The Westboro Baptist Church is about to get a big surprise in the form of a new neighbor who plans to give the notoriously anti-gay group a taste of its own medicine.
Aaron Jackson, one of the founders of Planting Peace, a multi-pronged charity that has in the past concentrated on rainforest conservation, opening orphanages and deworming programs, bought a house that sits directly across from the church's compound six months ago. On Tuesday, March 19, he and a team of volunteers are painting it to match the gay pride flag.
The project -- which the nonprofit is calling the "Equality House" -- is the first in a new campaign Planting Peace plans to wage against the group. Westboro is known for its intimidating tactics of protesting (or threatening to protest) what they refer to as America's pro-gay, anti-God agenda, in close proximity to pride parades, soldier funerals and other events like the Sandy Hook memorial services.
"I read a story about Josef Miles, a 10-year-old kid who counter-protested the Westboro Baptist Church by holding the sign that says 'God Hates No One,'" Jackson told The Huffington Post.
"I didn't know anything about the church or where they were located, but that story kept popping up. And one night I wondered, Where is this church? I got on Google Earth, and I was 'walking down the road,' and I did a 360 view. And I saw a 'For Sale' sign sitting in the front yard of a house. Right away it hit me, Oh my gosh, I could buy a house in front of the WBC! And immediately I thought: And I'm going to paint that thing the color of the pride flag."
Jackson said he's always wanted to get involved in gay activism, but hadn't been sure of how to do it until this opportunity presented itself.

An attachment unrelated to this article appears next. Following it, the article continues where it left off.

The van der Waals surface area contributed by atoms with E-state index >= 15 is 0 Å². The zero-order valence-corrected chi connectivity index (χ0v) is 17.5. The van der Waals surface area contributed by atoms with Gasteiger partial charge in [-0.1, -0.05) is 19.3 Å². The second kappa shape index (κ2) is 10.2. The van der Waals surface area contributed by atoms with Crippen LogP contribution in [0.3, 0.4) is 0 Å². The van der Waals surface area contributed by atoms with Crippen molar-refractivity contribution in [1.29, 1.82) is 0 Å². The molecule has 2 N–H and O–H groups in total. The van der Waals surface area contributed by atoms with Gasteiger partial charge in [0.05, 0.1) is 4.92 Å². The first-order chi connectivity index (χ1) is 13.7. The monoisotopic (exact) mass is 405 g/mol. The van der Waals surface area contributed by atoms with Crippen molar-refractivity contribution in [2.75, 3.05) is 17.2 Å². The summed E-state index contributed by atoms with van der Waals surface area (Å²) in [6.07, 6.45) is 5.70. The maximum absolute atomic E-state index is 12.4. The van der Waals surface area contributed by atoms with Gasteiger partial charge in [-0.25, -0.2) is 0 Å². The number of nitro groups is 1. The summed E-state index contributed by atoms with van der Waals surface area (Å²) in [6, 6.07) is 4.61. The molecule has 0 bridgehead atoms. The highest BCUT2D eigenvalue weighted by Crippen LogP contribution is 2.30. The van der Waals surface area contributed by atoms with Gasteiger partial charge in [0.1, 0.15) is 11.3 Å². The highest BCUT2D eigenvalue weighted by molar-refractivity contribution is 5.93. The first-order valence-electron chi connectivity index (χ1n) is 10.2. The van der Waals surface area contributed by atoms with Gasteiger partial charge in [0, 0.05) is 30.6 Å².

"The reason I haven't gotten into the gay rights activism is because, in a sense, it's almost silly -- it's 2013, are we really still in this position? It just seems ludicrous," he said. "But it is a real issue and kids are killing themselves. I've wanted to do something, and I knew when I saw that house for sale that it all came together. Everyone who knows me knows that I'm a little crazy and there's no red tape in my charity. When I want to do something, I do it."
Planting Peace bought the house for roughly $83,000, and Jackson has been living in Topeka for just over a month. As he waited for the perfect time to transform the house into a very visible celebration of gay pride -- and a direct challenge to what Westboro preaches -- he encountered members of the group, including the Phelps family, which has run the church since it was established in 1956.
"They own the majority of the homes in the community, and I walk through the area every day, and I see them running in between each other's houses," he said. "One day I was walking, and Shirley Phelps [one of Westboro's main spokespeople and the daughter of the church's leader, Fred Phelps] was on her four-wheeler. And I said, 'Hey guys, how are you?' And [she and her husband] responded, 'Oh, we're good. How are you?' We had a short conversation, and she was extremely nice, and she made a joke and we all laughed."
"It's the craziest thing -- and it really throws you off -- because she's the type of woman who calls you "hun" and "darling" -- she's very Southern," he said. "It's like, aren't you the lady that's supposed to be casting me into hell? It's truly mind-boggling, but I can't say anything personally bad about her because she was kind to me and she made me laugh. She'd probably be fun to hang out with."
But pleasantries aside, Jackson said he's confident that the church is already wary of his presence and may be expecting some sort of action from him.